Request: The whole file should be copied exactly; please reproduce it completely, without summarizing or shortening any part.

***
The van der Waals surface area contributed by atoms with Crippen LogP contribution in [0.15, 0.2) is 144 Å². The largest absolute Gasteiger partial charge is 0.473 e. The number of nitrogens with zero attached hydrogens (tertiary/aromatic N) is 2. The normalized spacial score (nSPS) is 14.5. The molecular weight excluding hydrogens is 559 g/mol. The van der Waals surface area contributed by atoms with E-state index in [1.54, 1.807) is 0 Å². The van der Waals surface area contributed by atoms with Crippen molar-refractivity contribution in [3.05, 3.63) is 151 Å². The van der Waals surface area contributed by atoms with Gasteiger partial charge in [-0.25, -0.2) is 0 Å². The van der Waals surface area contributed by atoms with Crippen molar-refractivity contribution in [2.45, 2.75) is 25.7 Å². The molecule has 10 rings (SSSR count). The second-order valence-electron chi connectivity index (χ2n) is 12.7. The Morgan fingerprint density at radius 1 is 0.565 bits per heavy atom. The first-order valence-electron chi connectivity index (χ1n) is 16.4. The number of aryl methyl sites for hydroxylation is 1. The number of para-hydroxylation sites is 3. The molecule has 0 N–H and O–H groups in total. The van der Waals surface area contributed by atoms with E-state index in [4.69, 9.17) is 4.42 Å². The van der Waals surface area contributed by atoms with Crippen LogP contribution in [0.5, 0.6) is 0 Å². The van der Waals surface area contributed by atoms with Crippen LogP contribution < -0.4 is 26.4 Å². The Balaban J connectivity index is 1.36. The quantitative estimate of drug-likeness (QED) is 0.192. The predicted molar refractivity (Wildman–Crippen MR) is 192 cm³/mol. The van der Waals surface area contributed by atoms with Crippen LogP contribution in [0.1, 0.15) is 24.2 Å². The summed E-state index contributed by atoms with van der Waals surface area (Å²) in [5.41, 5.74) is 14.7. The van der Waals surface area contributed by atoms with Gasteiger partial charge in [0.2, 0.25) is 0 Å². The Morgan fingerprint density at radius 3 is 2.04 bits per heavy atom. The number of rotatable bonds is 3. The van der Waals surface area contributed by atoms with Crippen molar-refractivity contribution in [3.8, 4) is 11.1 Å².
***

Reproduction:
The van der Waals surface area contributed by atoms with Crippen LogP contribution in [0.15, 0.2) is 144 Å². The largest absolute Gasteiger partial charge is 0.473 e. The number of nitrogens with zero attached hydrogens (tertiary/aromatic N) is 2. The normalized spacial score (nSPS) is 14.5. The molecular weight excluding hydrogens is 559 g/mol. The van der Waals surface area contributed by atoms with E-state index in [1.54, 1.807) is 0 Å². The van der Waals surface area contributed by atoms with Crippen molar-refractivity contribution in [3.05, 3.63) is 151 Å². The van der Waals surface area contributed by atoms with Gasteiger partial charge in [-0.25, -0.2) is 0 Å². The van der Waals surface area contributed by atoms with Crippen molar-refractivity contribution in [2.45, 2.75) is 25.7 Å². The molecule has 10 rings (SSSR count). The second-order valence-electron chi connectivity index (χ2n) is 12.7. The Morgan fingerprint density at radius 1 is 0.565 bits per heavy atom. The first-order valence-electron chi connectivity index (χ1n) is 16.4. The number of aryl methyl sites for hydroxylation is 1. The number of para-hydroxylation sites is 3. The molecule has 0 N–H and O–H groups in total. The van der Waals surface area contributed by atoms with E-state index in [4.69, 9.17) is 4.42 Å². The van der Waals surface area contributed by atoms with Crippen LogP contribution in [0.5, 0.6) is 0 Å². The van der Waals surface area contributed by atoms with Crippen LogP contribution < -0.4 is 26.4 Å². The Balaban J connectivity index is 1.36. The quantitative estimate of drug-likeness (QED) is 0.192. The predicted molar refractivity (Wildman–Crippen MR) is 192 cm³/mol. The van der Waals surface area contributed by atoms with Crippen LogP contribution in [0.1, 0.15) is 24.2 Å². The summed E-state index contributed by atoms with van der Waals surface area (Å²) in [5.41, 5.74) is 14.7. The van der Waals surface area contributed by atoms with Gasteiger partial charge in [0.2, 0.25) is 0 Å². The Morgan fingerprint density at radius 3 is 2.04 bits per heavy atom. The number of rotatable bonds is 3. The van der Waals surface area contributed by atoms with Crippen molar-refractivity contribution in [3.8, 4) is 11.1 Å².